Saturday, December 20, 2014

In the wake of the Sony hack, Russia buddies up to North Korea

 

Russian President Vladimir Putin has invited North Korean leader Kim Jong Un to visit Moscow in 2015, the Kremlin's spokesman Dmitry Peskov said on Dec. 19, 2014. North Korea’s reclusive leader would be celebrating the anniversary of the former Soviet Union's World War Two victory on May 9, 2015. Last month, Kim Jong Un sent his personal envoy to Moscow to further deepening ties between Russia and North Korea. If Kim accepts Putin’s offer, this will be his first public foreign visit since coming to power in December 2011.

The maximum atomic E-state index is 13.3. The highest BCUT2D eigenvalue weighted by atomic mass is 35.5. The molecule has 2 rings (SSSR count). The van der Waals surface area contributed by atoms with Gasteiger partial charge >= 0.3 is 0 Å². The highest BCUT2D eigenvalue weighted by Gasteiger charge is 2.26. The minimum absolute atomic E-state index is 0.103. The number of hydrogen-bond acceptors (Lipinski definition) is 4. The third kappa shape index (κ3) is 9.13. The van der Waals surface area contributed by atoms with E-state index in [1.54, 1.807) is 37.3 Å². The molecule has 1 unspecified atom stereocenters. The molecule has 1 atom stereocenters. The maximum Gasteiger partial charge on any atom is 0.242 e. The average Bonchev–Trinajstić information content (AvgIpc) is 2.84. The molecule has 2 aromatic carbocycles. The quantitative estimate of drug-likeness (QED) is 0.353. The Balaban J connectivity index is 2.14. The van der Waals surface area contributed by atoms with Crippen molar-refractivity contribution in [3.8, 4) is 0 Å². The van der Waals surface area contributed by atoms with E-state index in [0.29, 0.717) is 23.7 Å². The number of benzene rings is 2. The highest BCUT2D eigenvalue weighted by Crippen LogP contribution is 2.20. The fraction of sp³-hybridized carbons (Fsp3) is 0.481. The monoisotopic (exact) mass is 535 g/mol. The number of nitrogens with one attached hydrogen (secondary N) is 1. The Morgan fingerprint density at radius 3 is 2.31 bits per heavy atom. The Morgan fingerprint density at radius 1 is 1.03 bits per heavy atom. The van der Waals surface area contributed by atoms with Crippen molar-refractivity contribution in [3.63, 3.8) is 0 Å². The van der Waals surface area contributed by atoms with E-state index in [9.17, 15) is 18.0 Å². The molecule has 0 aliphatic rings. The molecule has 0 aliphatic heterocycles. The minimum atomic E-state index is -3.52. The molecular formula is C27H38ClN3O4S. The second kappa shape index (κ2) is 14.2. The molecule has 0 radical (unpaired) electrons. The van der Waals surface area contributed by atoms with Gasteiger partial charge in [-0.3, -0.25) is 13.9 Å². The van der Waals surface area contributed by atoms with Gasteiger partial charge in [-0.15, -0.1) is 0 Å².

Russia’s Gazprom wants to build a gas pipeline through North Korea, to provide natural gas exports to South Korea. Russia also seeks leverage in dealing with the West, by offering help in resuming stalled international talks on North Korea’s nuclear program. The talks were suspended after Pyongyang tested nuclear devices in 2006 and 2009. Russia’s leading mad-hatter ideologue Alexander Dugin advocated that Russia should be providing nuclear weaponry to North Korea, as the last refuge of communism. Russia’s politicians and talking heads see North Korea as a partner in the grandstanding between post-Soviet holdouts and the West. North Korea is also providing free workers for the labor camps in Siberiain exchange for the payments from Russia to the government of North Korea. Laborers live and work in deplorable conditions, with terms ranging from three to ten years.